Antiquarianism and the Need for History

“Often, to take just one example, a single fragment of an antique statue will be purchased at enormous expense by someone who wants to look at it every day.  He will give it a place of honor in his house and allow those who aspire to be sculptors to copy it.  The sculptors then make every effort to do work comparable to it. Think, on the other hand, of the immensely skillful deeds the history books record for us, deeds done by ancient kingdoms and classical republics, by kings, generals, citizens, legislators, and others who have worn themselves out for their homelands.  These deeds may be admired, but they are scarcely imitated.  Indeed, everybody goes to great lengths to avoid copying them, even if it only concerns and insignificant detail.  The results is not a trace of the classical military and political skills survives…

I do not believe the cause of this is the feebleness contemporary religion has instilled in the world, nor the evil consequences that a supercilious indolence has had for many Christian countries and cities. The real problem is people do not properly understand the history books. When they read them they do not get out of them the meaning that is in them. They chew on them but do not taste them. The result is countless people read them and enjoy discovering in them the great variety of events they record, but never think of imitating them, presuming it would not be just difficult but would be simply impossible to do as the ancients did. As if the heavens, the sun, the elements, human beings had changed in their movement, organization, and capacities, and were quite different from what they were in days gone by.”

Machiavelli’s Discourses I.Preface

It most behoves the honorable race
Of mightie Peeres, true wisedome to sustaine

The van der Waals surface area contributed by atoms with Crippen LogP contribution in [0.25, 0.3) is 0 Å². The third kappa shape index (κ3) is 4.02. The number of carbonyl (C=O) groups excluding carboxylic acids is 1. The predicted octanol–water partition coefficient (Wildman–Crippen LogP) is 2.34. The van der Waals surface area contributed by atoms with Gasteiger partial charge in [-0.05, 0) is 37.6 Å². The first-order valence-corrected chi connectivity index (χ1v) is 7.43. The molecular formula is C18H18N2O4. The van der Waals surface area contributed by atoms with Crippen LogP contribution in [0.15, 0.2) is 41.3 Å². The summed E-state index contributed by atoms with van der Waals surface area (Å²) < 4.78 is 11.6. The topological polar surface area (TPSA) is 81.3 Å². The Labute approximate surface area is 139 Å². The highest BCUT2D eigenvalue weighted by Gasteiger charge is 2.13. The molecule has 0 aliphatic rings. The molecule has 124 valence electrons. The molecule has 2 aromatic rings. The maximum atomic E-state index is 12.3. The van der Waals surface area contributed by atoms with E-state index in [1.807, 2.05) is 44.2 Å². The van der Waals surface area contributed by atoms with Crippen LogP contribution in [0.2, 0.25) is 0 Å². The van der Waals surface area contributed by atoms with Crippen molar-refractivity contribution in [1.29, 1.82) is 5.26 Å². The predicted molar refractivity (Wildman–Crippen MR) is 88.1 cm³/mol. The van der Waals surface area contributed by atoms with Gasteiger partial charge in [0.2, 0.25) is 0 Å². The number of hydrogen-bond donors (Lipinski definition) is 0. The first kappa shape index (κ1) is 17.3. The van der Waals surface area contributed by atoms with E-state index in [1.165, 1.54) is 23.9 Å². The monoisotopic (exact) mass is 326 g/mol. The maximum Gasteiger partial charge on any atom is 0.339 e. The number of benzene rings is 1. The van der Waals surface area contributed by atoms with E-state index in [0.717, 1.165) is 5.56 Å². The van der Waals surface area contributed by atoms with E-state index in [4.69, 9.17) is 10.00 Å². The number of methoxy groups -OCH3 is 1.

And with their noble countenaunce to grace
The learned forheads, without gifts or gaine:
Or rather learnd themselves behoves to bee;
That is the girlond of Nobilitie.

But (ah) all otherwise they doo esteeme
Of th’heavenly gift of wisdomes influence,
And to be learned it a base thing deeme;
Base minded they that want intelligence:
For God himselfe for wisedome most is praised,
And men to God thereby are nighest raised.

But they doo onely strive themselves to raise
Through pompous pride, and foolish vanitie;
In th’eyes of people they put all their praise,
and onely boast of Armes and Auncestrie:
But vertuous deeds, which did those Armes first give
To their Grandsyres, they care not to atchive.

So I, that doo all noble feates professe
To register, and sound in trump of gold;
Through their bad dooings, or base slothfulnesse,
Finde nothing worthie to be writ, or told:
For better farre it were to hide their names,
Than telling them to blazon out their blames.

So shall succeeding ages have no light
Of things forepast, nor moniments of time,
And all that in this world is worthie hight
Shall die in darknesse, and lie hid in slime:
Therefore I mourne with deep harts sorrowing,
Because I nothing noble have to sing.

Edmund Spencer. The Teares of the Muses (79-108)

In both of these 16th century works, we hear the same post-Renaissance dirge intoned. The previous period had brought great learning from the Greeks (Constantinople and the Byzantine empire had fallen in 1453), but with it came the scourge of antiquarianism, the habit of ‘great’ men to collect great works of the past for the sake of collecting and the social pride that came with it. This false intellectualism can barely work up the courage of nostalgia, but simply lets the appearance of goodness wash over them. It is the loss of courage, that glorious desire to seek after the great virtu of the past, which is also the root of good education, that is lamented in the above passages. Those who don’t know history may be doomed to repeat it. But those who disdain history, who “Despise the brood of blessed Sapience” (Spencer 72), are simply doomed.

And yet, for these writers, this thought is just the start. For Machiavelli, this Preface gives way to his Discourses, where he renews and refreshes political thought; he takes up the continued work of the ancients instead of simply standing by and letting their statues gather moss (which does mean that at times he radically disagrees with them), and in doing so, writes a work that inspires numerous others (including, for example, the Founding Fathers). Spencer, on the other hand, goes on to write The Faerie Queene, a magnificent tale that continues to spur writers on today (if I’m remembering correctly, CS Lewis held this particular work in very high regard).

Do we memorize scripture or study the Bible to sound good or are we taking up the challenge to live anew the Christian life today? Are we letting history sit there as a trophy in our home or as spur that pushes us to new heights, to new challenges and hopes? As we read above, the tendency to merely collect is ironically the very same one the allows “all that in this world is worthie hight / Shall die in darknesse, and lie hid in slime”.

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